For Python specifically, I used the ZScaler instructions combined with direnv and a custom script to set up individual Python projects to allow the certificate impersonation not to break all communication.

NOTE: This is all not beautiful (nor is SSL interception) but putting it out there in case it helps someone.

This post is for a Homebrew and pyenv type of situation. It could be adapted for other environments. Other assumptions:

- ZScaler root CA at
`~/etc/zscaler_root_ca.pem`

- Homebew ca-certificates at
`/usr/local/Cellar/ca-certificates`

- Python venv is at
`venv`

The first step is setting up direnv as described on the README there.

Then I created a script to update the Homebrew root certificate store with the ZScaler root CA cert:

```
# ~/bin/ca_bundle
# This file is to be sourced, not run directly.
prefix="/usr/local/Cellar/ca-certificates"
latest="$(ls -1tr /usr/local/Cellar/ca-certificates)"
base_path="$prefix/$latest/share/ca-certificates"
export REQUESTS_CA_BUNDLE="$base_path/cacert.pem"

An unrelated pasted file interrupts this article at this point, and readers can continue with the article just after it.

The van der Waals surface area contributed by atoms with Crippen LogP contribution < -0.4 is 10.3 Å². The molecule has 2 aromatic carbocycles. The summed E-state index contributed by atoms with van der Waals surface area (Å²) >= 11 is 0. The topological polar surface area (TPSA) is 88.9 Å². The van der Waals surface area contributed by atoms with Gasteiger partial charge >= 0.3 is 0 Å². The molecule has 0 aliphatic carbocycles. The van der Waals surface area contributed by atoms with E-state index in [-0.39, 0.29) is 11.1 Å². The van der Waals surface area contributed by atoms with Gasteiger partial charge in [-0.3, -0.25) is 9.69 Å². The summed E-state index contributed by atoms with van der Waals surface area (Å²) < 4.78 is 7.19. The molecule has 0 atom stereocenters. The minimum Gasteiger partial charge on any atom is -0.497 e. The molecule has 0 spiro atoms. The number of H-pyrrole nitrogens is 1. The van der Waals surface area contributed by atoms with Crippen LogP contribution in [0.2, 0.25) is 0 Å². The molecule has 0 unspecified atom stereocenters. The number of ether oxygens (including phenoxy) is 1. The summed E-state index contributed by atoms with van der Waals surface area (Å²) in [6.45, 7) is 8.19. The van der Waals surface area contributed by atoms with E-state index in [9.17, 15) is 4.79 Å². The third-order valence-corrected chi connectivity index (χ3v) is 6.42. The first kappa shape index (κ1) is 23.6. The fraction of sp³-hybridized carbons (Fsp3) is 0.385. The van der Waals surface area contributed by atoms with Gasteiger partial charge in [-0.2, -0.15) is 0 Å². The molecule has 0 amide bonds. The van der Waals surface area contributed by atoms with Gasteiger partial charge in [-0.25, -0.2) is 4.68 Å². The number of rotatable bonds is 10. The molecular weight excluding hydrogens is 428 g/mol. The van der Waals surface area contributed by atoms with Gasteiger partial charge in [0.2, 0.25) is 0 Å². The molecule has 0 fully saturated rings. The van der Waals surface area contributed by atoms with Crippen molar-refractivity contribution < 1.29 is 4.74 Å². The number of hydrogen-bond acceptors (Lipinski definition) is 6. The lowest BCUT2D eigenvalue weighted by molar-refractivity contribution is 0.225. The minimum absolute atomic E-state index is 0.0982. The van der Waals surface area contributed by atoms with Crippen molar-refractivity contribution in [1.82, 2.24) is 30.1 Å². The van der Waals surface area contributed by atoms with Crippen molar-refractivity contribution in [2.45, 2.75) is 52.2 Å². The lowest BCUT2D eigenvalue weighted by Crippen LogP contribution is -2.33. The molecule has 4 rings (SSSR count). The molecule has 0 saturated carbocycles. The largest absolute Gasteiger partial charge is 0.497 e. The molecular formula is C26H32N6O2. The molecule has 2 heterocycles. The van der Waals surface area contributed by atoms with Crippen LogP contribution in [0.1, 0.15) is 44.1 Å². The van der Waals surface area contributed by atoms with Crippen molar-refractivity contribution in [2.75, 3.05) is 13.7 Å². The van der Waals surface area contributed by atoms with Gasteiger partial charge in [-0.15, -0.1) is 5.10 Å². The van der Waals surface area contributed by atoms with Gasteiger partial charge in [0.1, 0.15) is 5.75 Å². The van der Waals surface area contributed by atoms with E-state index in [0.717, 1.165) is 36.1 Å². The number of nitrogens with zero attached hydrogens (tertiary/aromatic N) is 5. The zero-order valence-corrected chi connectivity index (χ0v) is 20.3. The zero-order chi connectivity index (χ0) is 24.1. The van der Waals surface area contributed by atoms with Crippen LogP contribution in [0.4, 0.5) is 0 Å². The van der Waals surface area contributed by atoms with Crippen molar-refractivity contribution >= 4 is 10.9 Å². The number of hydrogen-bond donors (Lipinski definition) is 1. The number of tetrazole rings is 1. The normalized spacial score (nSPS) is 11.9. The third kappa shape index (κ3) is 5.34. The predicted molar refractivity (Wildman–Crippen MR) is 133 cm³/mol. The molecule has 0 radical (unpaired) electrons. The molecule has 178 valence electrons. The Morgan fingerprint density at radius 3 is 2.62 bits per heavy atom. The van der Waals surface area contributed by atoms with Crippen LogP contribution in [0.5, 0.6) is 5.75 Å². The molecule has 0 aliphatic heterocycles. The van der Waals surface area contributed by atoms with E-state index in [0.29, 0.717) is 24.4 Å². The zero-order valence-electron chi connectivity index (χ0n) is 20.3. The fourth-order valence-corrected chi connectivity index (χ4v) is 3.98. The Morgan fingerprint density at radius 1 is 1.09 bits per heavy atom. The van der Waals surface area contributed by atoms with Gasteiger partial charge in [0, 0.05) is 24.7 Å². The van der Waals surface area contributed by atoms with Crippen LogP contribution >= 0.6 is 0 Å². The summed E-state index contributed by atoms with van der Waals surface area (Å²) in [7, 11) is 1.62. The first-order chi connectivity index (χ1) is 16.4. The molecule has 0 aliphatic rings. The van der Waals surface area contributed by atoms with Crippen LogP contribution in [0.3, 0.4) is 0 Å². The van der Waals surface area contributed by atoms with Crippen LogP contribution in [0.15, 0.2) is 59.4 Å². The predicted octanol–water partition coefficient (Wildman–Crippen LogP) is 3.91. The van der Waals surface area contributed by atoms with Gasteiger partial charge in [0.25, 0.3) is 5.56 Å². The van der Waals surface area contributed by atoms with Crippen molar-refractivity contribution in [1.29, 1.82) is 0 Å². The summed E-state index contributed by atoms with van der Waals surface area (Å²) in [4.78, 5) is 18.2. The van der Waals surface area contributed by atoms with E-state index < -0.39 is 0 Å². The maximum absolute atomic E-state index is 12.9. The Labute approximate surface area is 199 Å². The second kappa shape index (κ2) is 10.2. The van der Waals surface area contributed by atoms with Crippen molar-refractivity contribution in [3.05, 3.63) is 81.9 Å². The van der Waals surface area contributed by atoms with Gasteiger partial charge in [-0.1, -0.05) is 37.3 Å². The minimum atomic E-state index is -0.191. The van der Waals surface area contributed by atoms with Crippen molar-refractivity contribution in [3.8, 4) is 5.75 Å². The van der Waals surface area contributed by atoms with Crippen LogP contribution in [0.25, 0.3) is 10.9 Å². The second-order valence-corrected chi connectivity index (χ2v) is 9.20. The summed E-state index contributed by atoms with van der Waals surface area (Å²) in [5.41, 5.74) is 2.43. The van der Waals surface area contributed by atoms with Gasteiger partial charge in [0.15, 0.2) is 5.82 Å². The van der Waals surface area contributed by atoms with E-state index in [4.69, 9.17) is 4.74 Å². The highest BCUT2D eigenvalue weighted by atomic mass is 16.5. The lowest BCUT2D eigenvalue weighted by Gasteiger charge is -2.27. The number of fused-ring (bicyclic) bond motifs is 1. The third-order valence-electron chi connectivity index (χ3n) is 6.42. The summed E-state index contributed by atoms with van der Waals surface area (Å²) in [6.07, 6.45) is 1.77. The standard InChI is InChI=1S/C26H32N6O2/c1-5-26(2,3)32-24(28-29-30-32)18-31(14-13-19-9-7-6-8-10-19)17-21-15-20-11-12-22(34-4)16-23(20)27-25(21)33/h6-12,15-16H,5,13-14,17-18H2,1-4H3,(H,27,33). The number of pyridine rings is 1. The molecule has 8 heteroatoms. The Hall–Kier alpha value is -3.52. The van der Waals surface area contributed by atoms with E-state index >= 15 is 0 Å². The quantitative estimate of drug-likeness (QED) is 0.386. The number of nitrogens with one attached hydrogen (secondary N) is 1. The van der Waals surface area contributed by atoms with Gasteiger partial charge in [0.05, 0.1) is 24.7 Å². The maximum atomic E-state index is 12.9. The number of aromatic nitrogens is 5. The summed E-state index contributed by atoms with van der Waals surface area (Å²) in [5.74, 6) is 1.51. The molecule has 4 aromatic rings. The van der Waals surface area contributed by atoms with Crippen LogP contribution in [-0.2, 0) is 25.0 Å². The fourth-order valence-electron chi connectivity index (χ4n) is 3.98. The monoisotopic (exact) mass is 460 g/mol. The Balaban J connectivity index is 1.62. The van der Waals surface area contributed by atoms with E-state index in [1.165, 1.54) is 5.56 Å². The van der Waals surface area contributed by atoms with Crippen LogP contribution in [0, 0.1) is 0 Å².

# This confusing array of paths taken from:
# https://help.zscaler.com/zia/adding-custom-certificate-application-specific-trust-store#pip
export CERT_PATH="$REQUESTS_CA_BUNDLE"
export CERT_DIR="$base_path"
export SSL_CERT_FILE=${CERT_PATH}
export SSL_CERT_DIR="$base_path"
echo "DEBUG: Latest bundle at $REQUESTS_CA_BUNDLE"
if grep -i zscaler $REQUESTS_CA_BUNDLE; then
echo "ZScaler cert already present, skipping"
else
cat <<END >> $REQUESTS_CA_BUNDLE
ZScaler Interception Shenanigans
================================
$(cat ~/etc/zscaler_root_ca.pem)
END
fi
```

Then, in the base project dir, create a `.envrc`

and make use what we created above:

```
# Activate the virtual environment as usual
source venv/bin/activate
# Set environment variables to override CA certificate store and add ZScaler
# root certificate to the store
source $HOME/bin/ca_bundle
```

This works for me in that `pip-sync`

can do its job. Of course this may have mistakes or will not work for you.

`id`

parameter that all CDK resources take. I now realise
this is just a handle for identifying resources in the eventual CloudFormation template tree. It For example:

```
bucket = s3.Bucket(self,
"MyFirstBucket",
bucket_name="my-bucket-name",
versioned=True)
```

Here `MyFirstBucket`

is the CloudFormation handle used in the resource tree in CloudFormation AWS console. However,
`bucket_name`

sets the actual S3 bucket name; in this example `s3://my-bucket-name`

.

- Flannel (L3): “L3 network fabric”. Allocates IP ranges. Doesn’t forward packets, done by…